While the notion of "culture war" seems ominous, the situation is not as serious as it may appear. Many, and probably most, Americans are not highly committed to either of the ideological extremes. Overall the organizational fragmentation may, in fact, be a re-vitalizing influence. Young Americans like hands-on activities. They get excited about specific causes where they feel they can make a tangible difference by giving of their time and money. Americans respond to opportunities for more flexible styles of getting involved and for greater lay participation. At a time when old-line Protestant denominations and Catholic parishes are losing members, such opportunities open up new possibilities for religious involvement. The current religious scene, then, has a somewhat paradoxical quality: old structures often fail to attract while new ways of grouping are energizing. Older, more patriarchical versions of a tradition lose appeal while growing segments of the population insist that their own religious version must be accommodated. The greater religious individualism of our time is thus not so much a secularizing trend as it is a restructuring of religious expressions.
Finally, there is the new spirituality which gets to the inner forces which lie behind many of the new religious expressions. These forces take many forms, both within and outside organized religion: in nature religion, in healing rituals, in concerns about holistic health, in goddess worship, in the popularity of twelve-step support groups, in the phenomenal interest in the Joseph Campbell series on myth, in the rediscovery of religious mystics, in the large number of books now concerned with spiritual growth, in fascination with movies like E.T. and Ghost.
Much has been written about the 1970s and 1980s - the narcissistic culture, the Me-Decade, the turning inward. Whatever else might be said, clearly the cultural mood encouraged a deeply personal spirituality, tailored to the individual's own quests. What emerged was a do-it-yourself-kind-of-religion, the authority for which rested not in an institution but within the self. If Sheilaism is a religion, then there are 260 million different religions in the US, one for each of us. The extreme version of this sort of privatized religion is found, of course, in the New Age movement - where self and deity become fused into one; but even more generally, it seems that Americans have become more inwardly focused in their faiths. This new concern with spirituality is found especially among younger Americans. In our research, we asked many young Americans about how they defined themselves: did they think of themselves as "religious" or as "spiritual"? We found much evidence of a major cleavage between these two modes of self-identification. Many young Americans dislike the term religious but say they are spiritual.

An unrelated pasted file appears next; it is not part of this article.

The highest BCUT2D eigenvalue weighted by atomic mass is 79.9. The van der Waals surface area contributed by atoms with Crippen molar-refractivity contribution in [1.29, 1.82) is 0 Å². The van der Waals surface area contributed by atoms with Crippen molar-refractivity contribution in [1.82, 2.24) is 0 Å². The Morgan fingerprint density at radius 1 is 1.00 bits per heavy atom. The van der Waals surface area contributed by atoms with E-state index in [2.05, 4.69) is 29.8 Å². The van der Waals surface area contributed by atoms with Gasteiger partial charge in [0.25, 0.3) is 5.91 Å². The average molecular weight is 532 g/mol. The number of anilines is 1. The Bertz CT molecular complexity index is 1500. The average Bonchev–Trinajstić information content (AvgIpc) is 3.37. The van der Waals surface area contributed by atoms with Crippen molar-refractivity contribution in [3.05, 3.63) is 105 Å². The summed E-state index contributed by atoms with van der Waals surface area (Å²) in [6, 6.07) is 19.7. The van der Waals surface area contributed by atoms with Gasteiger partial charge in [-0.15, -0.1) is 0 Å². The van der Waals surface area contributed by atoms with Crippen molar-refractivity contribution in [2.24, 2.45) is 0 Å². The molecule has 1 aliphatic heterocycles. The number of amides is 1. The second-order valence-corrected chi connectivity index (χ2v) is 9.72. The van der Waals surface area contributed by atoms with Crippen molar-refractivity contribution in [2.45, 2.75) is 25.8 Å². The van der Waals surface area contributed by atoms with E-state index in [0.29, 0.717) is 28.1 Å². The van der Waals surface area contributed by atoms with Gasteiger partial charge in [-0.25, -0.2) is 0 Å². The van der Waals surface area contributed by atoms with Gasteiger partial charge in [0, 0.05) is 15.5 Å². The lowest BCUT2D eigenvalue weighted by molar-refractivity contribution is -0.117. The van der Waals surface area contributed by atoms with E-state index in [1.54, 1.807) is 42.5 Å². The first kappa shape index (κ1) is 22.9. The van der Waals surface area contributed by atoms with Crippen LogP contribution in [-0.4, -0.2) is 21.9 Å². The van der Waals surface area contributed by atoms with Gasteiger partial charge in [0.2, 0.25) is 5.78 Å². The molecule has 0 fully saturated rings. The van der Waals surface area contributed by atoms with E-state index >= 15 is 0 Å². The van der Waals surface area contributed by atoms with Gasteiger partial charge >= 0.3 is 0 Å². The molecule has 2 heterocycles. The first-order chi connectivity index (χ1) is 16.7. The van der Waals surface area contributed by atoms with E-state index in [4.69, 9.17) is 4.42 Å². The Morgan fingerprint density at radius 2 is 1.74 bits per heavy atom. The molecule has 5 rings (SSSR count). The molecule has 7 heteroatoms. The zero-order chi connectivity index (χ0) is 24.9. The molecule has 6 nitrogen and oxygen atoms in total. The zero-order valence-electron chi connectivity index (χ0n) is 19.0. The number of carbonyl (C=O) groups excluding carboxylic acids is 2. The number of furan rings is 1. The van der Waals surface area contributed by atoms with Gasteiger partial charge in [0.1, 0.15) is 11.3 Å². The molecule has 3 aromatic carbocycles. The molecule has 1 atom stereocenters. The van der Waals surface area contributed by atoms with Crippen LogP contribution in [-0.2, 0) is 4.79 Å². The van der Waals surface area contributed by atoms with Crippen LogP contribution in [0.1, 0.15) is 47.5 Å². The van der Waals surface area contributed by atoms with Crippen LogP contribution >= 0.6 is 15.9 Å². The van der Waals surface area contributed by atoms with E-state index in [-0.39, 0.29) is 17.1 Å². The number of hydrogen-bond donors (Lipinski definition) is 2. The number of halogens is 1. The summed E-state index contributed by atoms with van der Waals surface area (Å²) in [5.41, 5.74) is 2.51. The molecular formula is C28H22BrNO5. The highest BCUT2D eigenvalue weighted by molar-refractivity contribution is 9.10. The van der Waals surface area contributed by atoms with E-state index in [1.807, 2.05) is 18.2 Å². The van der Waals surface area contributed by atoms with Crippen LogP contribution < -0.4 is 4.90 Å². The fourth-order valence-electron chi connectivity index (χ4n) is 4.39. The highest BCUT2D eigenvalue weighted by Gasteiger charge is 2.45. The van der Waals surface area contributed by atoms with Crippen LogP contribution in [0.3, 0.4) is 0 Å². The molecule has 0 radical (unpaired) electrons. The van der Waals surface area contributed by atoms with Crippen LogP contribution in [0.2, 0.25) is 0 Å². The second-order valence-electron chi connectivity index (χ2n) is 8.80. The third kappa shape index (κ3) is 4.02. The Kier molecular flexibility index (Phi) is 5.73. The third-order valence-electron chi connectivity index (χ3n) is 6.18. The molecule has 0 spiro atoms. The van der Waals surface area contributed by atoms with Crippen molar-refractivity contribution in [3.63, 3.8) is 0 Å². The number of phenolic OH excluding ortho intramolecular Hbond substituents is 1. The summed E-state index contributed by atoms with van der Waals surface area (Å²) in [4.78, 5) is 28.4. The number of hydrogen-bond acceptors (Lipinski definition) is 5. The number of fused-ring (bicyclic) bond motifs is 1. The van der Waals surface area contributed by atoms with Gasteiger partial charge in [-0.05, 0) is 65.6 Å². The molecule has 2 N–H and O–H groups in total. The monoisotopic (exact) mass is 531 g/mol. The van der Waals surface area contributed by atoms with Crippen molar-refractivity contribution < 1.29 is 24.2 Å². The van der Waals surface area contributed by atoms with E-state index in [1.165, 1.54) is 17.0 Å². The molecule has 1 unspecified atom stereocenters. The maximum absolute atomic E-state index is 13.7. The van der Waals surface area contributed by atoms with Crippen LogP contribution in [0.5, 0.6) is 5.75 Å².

What does it mean to be spiritual? It means many things: connectedness, unity, peace, harmony, centeredness. These words make up the new spiritual vocabulary replacing some of the older religious terms. As evidence of the popularity of the new spiritual vocabulary, one has only to visit a good book store: that portion of the shelf devoted to religion has declined while that given to spirituality has greatly expanded. Topics include angels, gurus, meditation, astrology, metaphysics, Taoism, ESP, near-death experiences, and the like. Numerous books on the best-seller lists are books on spirituality.